The The Chronicle of Higher Education has more:
The university's response could set up a battle over what public records it must divulge.
The open-records request made by Mr. Thompson and a similar request directed at Michigan's three largest public universities by the free-market-oriented Mackinac Center for Public Policy are being denounced by the American Association of University Professors and others in academe as likely to chill academic freedom. But the phrase "academic freedom" appears nowhere in any state's list of allowable reasons for public colleges to turn down records requests, according to a database maintained by the Reporters Committee for Freedom of the Press.
Citing a need to protect "academic freedom" is, in itself, unlikely to help the universities avoid complying with requests for e-mails under state open-records laws, according to several national experts on academic freedom and records laws contacted this week by The Chronicle.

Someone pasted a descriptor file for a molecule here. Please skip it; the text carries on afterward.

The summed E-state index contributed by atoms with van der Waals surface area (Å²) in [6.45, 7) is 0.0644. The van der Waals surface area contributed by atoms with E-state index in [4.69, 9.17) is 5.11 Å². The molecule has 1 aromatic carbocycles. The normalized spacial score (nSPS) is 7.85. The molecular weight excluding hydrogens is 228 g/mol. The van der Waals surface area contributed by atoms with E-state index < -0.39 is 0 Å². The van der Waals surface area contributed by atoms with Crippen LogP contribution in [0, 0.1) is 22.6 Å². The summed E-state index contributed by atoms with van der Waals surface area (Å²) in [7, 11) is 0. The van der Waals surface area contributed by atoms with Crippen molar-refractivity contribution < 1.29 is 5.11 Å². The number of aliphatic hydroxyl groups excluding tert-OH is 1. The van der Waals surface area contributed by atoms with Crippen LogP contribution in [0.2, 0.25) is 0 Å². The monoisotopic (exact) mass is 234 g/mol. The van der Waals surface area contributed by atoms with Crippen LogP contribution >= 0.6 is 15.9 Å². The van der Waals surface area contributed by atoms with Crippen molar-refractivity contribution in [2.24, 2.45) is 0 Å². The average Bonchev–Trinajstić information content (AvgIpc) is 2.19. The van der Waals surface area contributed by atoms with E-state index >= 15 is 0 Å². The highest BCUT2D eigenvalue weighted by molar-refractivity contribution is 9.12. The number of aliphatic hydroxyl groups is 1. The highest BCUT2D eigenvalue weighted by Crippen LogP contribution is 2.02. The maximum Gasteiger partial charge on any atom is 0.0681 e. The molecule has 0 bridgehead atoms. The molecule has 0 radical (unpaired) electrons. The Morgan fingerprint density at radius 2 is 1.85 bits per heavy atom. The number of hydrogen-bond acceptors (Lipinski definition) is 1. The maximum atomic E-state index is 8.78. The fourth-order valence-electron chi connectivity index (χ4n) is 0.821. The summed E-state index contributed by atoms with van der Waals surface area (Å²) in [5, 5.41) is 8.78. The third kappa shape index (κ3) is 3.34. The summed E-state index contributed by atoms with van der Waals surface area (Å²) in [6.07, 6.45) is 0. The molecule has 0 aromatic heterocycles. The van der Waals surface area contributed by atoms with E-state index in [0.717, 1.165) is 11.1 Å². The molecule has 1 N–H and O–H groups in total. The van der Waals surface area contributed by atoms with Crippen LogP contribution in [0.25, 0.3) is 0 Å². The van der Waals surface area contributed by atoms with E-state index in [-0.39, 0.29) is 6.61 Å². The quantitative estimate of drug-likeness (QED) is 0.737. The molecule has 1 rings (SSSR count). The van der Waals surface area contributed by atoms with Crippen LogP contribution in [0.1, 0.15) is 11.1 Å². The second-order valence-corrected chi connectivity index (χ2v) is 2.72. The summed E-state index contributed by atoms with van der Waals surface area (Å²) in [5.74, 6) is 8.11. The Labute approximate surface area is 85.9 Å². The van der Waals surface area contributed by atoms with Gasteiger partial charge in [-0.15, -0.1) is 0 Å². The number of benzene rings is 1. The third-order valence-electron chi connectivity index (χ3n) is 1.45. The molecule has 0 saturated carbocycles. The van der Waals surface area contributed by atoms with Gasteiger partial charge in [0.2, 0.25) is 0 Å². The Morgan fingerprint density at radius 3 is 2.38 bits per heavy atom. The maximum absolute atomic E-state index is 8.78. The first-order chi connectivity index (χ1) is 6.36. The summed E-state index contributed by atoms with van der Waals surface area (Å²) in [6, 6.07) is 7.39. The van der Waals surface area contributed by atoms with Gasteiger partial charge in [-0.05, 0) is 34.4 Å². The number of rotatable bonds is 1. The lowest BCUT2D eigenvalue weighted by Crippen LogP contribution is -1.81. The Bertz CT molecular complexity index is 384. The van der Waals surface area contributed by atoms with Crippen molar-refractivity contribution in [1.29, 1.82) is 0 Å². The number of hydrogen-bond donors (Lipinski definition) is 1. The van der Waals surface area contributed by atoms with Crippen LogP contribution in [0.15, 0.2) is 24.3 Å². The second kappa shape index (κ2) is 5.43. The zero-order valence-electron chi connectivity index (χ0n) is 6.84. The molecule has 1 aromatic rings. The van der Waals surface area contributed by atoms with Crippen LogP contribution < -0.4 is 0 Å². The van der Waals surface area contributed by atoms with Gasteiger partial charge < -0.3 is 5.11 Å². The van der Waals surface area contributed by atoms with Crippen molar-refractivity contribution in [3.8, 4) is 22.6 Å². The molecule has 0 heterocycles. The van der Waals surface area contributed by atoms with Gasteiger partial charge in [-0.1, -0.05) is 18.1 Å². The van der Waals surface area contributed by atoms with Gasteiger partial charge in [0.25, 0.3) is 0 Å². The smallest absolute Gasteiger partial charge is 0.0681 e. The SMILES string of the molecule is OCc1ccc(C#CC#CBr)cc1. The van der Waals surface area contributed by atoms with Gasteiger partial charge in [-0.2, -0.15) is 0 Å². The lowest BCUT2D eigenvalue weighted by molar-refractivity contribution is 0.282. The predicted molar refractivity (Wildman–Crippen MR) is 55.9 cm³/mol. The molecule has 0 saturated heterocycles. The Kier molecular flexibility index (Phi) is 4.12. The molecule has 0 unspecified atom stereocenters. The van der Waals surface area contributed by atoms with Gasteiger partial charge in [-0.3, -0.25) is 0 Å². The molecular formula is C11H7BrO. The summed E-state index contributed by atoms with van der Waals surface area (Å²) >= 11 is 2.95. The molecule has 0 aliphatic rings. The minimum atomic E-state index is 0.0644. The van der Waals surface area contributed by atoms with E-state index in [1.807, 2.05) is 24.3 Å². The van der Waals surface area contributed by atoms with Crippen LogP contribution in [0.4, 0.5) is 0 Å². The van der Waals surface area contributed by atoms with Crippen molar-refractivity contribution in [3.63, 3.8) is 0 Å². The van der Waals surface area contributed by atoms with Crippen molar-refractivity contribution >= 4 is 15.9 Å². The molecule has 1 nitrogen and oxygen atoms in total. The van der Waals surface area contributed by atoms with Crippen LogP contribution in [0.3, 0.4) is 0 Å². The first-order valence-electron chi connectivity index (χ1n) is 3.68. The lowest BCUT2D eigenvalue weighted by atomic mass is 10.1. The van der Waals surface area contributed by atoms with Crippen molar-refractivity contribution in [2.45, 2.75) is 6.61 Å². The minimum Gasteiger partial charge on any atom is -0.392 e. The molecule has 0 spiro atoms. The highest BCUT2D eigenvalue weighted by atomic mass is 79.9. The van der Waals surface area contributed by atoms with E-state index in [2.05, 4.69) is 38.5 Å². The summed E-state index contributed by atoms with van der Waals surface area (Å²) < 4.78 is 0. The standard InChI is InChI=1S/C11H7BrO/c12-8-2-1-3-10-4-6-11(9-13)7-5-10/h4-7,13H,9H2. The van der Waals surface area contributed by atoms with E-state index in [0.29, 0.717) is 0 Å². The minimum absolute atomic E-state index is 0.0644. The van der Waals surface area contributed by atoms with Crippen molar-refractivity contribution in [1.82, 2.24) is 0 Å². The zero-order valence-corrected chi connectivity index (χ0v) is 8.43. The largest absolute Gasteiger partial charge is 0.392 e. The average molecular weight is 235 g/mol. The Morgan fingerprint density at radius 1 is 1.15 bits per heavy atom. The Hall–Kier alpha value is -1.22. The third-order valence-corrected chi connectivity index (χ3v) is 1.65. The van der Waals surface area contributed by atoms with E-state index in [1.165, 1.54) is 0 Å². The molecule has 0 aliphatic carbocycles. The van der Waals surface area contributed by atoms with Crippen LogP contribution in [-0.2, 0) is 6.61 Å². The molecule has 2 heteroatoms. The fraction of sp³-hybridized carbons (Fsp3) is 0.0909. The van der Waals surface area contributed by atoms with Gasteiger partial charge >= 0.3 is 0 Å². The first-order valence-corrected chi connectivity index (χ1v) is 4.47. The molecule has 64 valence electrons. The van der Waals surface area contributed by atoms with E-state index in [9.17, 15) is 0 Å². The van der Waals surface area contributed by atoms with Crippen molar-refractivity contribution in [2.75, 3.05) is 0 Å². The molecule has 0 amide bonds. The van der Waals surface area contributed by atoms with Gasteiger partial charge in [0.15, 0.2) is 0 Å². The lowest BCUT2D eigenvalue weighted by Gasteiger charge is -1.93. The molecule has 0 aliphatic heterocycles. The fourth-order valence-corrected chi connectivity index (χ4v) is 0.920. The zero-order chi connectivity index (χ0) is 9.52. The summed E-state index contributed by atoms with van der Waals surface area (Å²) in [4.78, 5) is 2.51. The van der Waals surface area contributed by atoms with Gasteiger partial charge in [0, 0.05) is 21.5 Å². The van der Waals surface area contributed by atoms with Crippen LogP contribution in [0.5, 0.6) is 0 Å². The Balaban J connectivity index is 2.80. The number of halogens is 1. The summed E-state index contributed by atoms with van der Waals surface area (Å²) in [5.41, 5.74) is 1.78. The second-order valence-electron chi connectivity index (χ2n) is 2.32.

Although federal law prevents the disclosure of much information on individual students contained in such e-mails, and many states' records laws have exceptions for e-mails that are purely personal in nature or deal with unpublished research, closed meetings, or personnel decisions, there are no blanket exceptions intended to protect faculty members from efforts to obtain the sorts of e-mails covered under the Wisconsin and Michigan open-records requests.